The more parents get involved with sibling fighting the more kids start to feel resentment and anger towards the sibling and the parent. You may find yourself–unknowingly–creating a bully versus victim scenario. 

The more I swooped in to protect my daughter, the more I enabled her to be the victim. When I quickly judged my son’s actions, I played him out to be a bully.

And the more I unknowingly projected these views on my kids, the more I set them up to become a self-fulfilling prophecy for those roles.

This is exactly where a child may start to feel like he can’t do anything right. Or that he can’t trust his parent to recognize that he was trying to make the situation right. 

How do you stop sibling fighting?

In a word…sportscasting. The easiest way to help siblings get along is to sportscast exactly what you see in the moment using observations free from judgement, questions, teaching or fixing.

This helps kids feel heard and understood and allows you to parent with a lot more information.

Why You Should Say No When Parenting Kids FB

It might sound something like this…

Me {to my daughter}: Wow. You’re crying. It looks like you’re really upset.

Me {to my son}: You were sitting in the chair eating your sandwich and then something happened.

Right there, this opens the door for the kids to share what happened between them. If something big happens, they are always eager to tell you about it.

Hypothetically, if I’d approached with sportscasting, my son may have said something like…

“Yeah! She tried to take my sandwich and then she fell down.”

And I might respond with…

“That makes sense. You were pretty worried about her taking your sandwich. You didn’t like that she was so close. You tried to stop her. Next time, you can ask for help.”

Once everyone feels heard and understood, they are much more like to be open to problem-solving and finding a solution.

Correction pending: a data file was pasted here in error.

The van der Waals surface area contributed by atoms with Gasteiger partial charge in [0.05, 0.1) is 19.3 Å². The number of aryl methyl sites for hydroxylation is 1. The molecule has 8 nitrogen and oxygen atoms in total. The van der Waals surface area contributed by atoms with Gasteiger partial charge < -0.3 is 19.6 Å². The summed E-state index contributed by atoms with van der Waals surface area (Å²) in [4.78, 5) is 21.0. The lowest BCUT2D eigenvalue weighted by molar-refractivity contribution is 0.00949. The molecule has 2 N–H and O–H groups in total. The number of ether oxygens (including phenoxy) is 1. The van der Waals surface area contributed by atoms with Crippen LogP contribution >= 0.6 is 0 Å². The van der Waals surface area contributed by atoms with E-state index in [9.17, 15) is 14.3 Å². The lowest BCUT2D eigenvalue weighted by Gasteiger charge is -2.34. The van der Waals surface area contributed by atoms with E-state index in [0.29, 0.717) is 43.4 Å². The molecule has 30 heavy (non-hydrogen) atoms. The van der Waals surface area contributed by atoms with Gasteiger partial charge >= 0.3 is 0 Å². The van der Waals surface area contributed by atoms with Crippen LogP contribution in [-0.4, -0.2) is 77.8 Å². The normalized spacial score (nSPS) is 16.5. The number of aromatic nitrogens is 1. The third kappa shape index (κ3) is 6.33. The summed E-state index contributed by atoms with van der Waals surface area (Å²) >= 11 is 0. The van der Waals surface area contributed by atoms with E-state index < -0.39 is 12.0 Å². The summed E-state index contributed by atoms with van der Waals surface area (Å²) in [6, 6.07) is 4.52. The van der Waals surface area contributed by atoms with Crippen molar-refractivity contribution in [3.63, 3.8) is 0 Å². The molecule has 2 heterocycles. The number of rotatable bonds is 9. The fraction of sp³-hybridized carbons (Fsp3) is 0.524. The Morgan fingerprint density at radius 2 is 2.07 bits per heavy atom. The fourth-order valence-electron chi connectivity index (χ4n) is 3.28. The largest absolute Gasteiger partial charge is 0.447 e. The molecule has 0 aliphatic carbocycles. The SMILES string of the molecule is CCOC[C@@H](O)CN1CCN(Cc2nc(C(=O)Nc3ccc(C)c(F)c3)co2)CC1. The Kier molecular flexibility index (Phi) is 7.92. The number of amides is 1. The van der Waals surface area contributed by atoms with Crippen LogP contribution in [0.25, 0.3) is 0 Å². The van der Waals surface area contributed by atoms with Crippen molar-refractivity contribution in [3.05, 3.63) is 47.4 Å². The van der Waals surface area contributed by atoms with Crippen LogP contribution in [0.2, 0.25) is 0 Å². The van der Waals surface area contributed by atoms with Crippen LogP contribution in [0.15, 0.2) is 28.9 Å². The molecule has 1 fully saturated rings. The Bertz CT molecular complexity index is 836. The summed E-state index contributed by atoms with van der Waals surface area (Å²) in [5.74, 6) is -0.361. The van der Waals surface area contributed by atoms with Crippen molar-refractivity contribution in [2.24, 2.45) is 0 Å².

Related: 2 year-old not listening? Try this remarkable tip. 

Here’s another example to help siblings get along.

Let’s say one child is playing with a doll. And another child is intrigued by the doll too, walks up and takes it away. It might sound something like…

Parent to daughter: “You were playing with that doll and he walked up and grabbed it from your hands. Looks like you didn’t like that.

Parent to son: “You saw she was playing with that doll. It looked interesting to you so you grabbed it. It looks like she didn’t like that. Look at her face. She’s crying and frowning.”

I always try to give descriptions of facial expressions because this is something tangible all kids can observe and understand.

Siblings fighting? Try This Magical Tip to Help Siblings Get Along

Younger kids see the world in black and white, and while describing feelings is a good thing, they are sometimes arbitrary and difficult to interpret. A great work around is to help kids recognize facial expressions.

Related: 10 Best Books on Toddler Discipline to Keep a Peaceful Home

Let’s do one more example on sibling fighting.

Say there are two older siblings and the younger sibling is jealous because his older brother always gets to do the “fun stuff” like sleep at a friend’s house. And the older sibling is sick of the “baby” always tagging along. It might sound something like this…